Figure 3
HF dually regulates autophagic flux depending on nutrient conditions. (a) Protein expressions of SQSTM1 and LC3-II in HCT116 and SW480 cells (upper panel); quantitative analysis of protein expressions (bottom panel) treated with 20 nM HF or/and ...

To further provide evidence of autophagosome formation in autophagic flux, we performed tandem fluorescent-tagged LC3 (mRFP-GFP-LC3) puncta formation assay.3 Because GFP loses its fluorescence from deprotonation in acidic lysosomes, autophagosomes display both green and red fluorescence, whereas autolysosomes are red only. Hence, a marked increase in the number of red-only indicates maturation of autophagosomes. As shown in Figure 3e, mRFP-GFP-LC3 aggregated under nutrient-rich condition upon HF treatment, suggesting that HF promotes autophagosome formation. As expected, mRFP-GFP-LC3 also aggregated when nutrient-replete medium was replaced with EBSS medium. However, HF treatment caused both red and yellow fluorescence loss, indicating that HF blocked autophagosome formation at an early stage in EBSS culture.

Because monodansylcadaverine (MDC) is proposed to be an autophagosome indicator, we utilized MDC assay for further investigation of HCT116 cells. As expected, HF induced more green fluorescence accumulation under nutrient-rich condition. By comparing with the CRC cells cultured in EBSS medium without HF treatment, we also observed that EBSS medium induced more green fluorescence, whereas HF reduced green fluorescence (Supplementary Figure S2). Taken together, these results indicate that HF can induce autophagosomal formation when nutrient supply is ample, whereas HF inhibits autophagosomal formation at the early stage of nutrient deprivation.

HF dually regulates Atg7 for autophagic flux

The autophagosomal formation is a key stage in autophagic process and some autophagy-related genes are involved in autophagosome formation, including Atg5, Atg7, Atg10, and Atg12. In this regard, we performed quantitative PCR to measure mRNA levels of these autophagy-related genes for a better understanding of molecular events at the stage of autophagosomal formation. Of particular interest, HF treatment pronouncedly enhanced the expression level of Atg7 under nutrient-rich condition, whereas decreasing the mRNA level of Atg7 in CRC cells under nutrient-poor condition, but Atg5, Atg10, and Atg12 were not significantly altered upon HF treatment (Supplementary Figure S3). Therefore, we further asked whether Atg7 is required in dual regulation of autophagic flux with HF treatment. By performing western blot analysis, we found that dual regulation of ATG7 in a dose-dependent manner with HF treatment in CRC cells under the two different conditions (Figures 4a and b). Similar to the results of CRC cell treated with HF, the protein level of LC3-II upregulated in WT MEFs under nutrient-rich condition upon HF treatment. Meanwhile, decreased LC3-II expressions were observed in WT MEFs treated with HF under nutrient-poor condition (Figure 4c). The obtained results were consistent with what we had observed in CRC cells treated with HF. However, the exact mechanism of dual regulation of ATG7 in cells depending on nutritional conditions upon HF treatment still needs to be further explored.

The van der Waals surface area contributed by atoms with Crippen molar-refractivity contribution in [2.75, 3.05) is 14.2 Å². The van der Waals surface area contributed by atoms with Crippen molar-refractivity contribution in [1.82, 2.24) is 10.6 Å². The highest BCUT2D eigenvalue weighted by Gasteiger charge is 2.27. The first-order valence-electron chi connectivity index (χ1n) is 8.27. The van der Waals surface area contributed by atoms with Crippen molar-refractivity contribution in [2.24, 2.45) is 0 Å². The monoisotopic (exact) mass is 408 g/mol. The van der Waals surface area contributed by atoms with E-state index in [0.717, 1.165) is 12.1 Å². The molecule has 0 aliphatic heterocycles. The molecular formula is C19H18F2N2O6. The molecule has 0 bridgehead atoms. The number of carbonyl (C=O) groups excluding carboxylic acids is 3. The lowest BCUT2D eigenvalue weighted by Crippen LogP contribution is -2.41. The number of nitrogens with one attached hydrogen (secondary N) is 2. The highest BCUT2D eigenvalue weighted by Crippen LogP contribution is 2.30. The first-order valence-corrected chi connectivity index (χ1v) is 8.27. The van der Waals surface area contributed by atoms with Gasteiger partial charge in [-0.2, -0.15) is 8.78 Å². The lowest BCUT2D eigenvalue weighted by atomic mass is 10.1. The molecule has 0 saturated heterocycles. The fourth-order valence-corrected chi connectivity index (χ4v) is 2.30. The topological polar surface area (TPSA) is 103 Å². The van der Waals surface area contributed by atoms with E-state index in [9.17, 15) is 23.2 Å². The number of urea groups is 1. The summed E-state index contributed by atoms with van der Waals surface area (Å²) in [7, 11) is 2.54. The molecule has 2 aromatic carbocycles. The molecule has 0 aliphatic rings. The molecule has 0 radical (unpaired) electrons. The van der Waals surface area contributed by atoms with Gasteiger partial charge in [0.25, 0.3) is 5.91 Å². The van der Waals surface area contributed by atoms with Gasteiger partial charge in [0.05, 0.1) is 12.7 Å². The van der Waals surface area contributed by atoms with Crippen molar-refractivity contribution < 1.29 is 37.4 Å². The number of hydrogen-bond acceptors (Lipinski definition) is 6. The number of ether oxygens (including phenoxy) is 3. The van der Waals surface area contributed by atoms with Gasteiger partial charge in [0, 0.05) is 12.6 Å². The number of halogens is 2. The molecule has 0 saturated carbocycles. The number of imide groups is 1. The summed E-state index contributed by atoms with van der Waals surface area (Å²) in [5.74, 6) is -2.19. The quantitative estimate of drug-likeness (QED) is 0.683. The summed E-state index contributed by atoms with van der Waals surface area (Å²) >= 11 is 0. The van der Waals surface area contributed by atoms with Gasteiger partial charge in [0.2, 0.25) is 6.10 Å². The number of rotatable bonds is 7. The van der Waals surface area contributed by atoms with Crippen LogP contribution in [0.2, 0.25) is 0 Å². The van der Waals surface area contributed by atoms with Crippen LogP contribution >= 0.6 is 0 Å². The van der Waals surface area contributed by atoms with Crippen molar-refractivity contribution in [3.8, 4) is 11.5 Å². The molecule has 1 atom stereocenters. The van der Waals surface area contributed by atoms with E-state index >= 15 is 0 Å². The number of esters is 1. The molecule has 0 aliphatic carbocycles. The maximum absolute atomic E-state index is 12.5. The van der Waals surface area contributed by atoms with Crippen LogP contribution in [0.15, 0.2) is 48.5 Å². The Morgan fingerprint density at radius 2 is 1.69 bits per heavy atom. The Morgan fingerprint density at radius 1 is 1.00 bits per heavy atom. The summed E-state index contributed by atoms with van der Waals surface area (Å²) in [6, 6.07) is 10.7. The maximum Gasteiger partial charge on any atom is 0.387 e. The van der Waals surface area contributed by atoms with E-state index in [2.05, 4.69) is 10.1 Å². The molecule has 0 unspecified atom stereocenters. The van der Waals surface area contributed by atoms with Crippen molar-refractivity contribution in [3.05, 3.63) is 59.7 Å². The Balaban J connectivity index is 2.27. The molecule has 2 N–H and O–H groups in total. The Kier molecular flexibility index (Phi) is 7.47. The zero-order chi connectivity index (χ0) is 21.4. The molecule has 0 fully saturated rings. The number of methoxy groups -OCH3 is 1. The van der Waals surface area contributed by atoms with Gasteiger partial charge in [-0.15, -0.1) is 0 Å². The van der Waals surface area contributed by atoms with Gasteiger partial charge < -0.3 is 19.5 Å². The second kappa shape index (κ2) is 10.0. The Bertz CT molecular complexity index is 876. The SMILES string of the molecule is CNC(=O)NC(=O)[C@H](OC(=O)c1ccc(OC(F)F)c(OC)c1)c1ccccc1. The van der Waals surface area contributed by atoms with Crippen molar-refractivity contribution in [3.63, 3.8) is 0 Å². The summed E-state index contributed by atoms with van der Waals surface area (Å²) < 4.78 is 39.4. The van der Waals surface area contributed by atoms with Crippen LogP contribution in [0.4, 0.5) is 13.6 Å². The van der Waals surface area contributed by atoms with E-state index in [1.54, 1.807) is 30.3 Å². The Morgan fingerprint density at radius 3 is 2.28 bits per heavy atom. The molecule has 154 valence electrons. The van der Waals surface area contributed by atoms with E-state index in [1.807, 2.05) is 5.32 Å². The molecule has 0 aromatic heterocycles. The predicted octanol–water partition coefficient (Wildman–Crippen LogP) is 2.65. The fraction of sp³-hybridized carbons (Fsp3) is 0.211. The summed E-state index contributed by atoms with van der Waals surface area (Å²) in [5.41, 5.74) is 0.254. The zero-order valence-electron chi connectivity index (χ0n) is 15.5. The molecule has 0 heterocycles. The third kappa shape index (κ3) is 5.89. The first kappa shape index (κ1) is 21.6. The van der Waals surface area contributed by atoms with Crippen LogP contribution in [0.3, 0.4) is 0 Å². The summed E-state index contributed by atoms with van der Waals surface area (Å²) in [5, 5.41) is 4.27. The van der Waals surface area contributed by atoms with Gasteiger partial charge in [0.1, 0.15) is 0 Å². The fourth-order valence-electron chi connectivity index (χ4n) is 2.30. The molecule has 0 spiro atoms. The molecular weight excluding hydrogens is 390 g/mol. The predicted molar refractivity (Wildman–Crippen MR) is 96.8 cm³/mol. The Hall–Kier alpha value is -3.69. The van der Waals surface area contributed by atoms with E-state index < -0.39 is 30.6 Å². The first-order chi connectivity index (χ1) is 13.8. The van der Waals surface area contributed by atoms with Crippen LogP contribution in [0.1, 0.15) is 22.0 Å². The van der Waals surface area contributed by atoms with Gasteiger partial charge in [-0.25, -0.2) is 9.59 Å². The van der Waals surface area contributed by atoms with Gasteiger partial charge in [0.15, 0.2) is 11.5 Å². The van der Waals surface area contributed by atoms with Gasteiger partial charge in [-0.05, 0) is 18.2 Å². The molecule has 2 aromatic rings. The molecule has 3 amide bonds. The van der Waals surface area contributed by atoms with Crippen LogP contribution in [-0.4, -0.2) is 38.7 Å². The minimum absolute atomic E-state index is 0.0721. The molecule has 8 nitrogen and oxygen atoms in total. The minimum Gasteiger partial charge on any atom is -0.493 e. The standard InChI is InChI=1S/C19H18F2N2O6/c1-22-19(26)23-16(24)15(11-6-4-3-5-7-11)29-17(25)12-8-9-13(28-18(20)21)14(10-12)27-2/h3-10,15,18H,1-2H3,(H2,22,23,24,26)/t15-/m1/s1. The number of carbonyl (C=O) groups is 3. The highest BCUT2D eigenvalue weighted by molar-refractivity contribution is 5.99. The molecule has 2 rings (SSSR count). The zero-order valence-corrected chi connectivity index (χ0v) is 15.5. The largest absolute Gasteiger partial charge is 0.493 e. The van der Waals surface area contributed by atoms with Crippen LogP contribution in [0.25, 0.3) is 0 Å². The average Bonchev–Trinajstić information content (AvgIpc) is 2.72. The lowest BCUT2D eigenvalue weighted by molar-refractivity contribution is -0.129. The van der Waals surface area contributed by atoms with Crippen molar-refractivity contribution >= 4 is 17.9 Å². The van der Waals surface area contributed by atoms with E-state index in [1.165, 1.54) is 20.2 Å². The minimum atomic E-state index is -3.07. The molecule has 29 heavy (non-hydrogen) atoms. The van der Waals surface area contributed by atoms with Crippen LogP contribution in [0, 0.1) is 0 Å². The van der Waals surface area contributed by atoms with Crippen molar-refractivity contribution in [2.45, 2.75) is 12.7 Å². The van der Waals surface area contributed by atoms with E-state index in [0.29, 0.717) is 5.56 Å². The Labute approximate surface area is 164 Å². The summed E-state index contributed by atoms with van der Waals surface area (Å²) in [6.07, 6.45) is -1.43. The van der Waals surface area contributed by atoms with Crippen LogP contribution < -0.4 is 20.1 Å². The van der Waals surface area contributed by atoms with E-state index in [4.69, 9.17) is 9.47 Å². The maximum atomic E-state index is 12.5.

Figure 4
Atg7 is required in HF-modulated autophagy. (a) Protein expression of ATG7 in HCT116 and SW480 cells (upper panel); quantitative analysis of protein expressions (bottom panel) treated with 0, 5, 10, 20 nM HF for 12 h in high-glucose medium. ...

HF regulates glucose metabolism in an Atg7-dependent manner

In our previous work, we found that HF can suppress glycolysis in high-glucose medium.15 Moreover, it should be noted that autophagy is affected by many factors including metabolic stress,20, 21 and HF dually regulates ATG7 for autophagosome formation. Therefore, we further asked if the autophagic-essential regulator ATG7 is required for the regulation of glucose metabolism in cells treated with HF under different nutrient conditions. To this end, we utilized Atg7−/− MEFs for further interrogation to verify the pivotal role of autophagy in comparison with WT MEFs (Supplementary Figure S4). By performing cellular metabolome of MEFs, we identified lactate as the aerobic glycolysis marker in Atg7−/− MEFs under nutrient-rich condition comparing with WT MEFs (Figure 5a). The elevated level of lactate in Atg7−/− MEFs suggested that autophagy inhibits the Warburg effect under nutrient-rich condition. Glut1 and HK-II have been identified in our previous work, and HF downregulated the expressions of both targets.15 Here, we found that both Glut1 and HK-II were enhanced in Atg7−/− MEFs to support our notion that Atg7 is required for aerobic glycolysis modulation during nutrient-replete condition (Figure 5b). Intriguingly, HF treatment did not change the expressions of Glut1 and HK-II in Atg7−/− MEFs, suggesting that ATG7 was essential for glycolytic regulation upon HF treatment (Figure 5c). Under nutrient-poor condition, however, gluconeogenesis would be an important route for cancer cell survival through autophagy.22 We further asked whether HF also could downregulate gluconeogenesis in CRC cells under nutrient-poor condition. By performing western blot assay of CRC cells cultured in EBSS medium, we found that HF downregulated pyruvate carboxylase (PCB) and mitochondrial phosphoenolpyruvate carboxykinase (PCK2), both of which are the key enzymes in gluconeogenesis (Figure 5d). The comparison of Atg7−/− MEFs and WT MEFs also demonstrated that Atg7 was essential for modulating gluconeogenesis (Figure 5e). The notion was further supported by HF treatment on Atg7−/− MEFs, in which expressions of PCB and PCK2 did not change significantly (Figure 5f). These results indicate that HF regulates glycolysis/gluconeogenesis in an Atg7-dependent manner depending on nutritional conditions.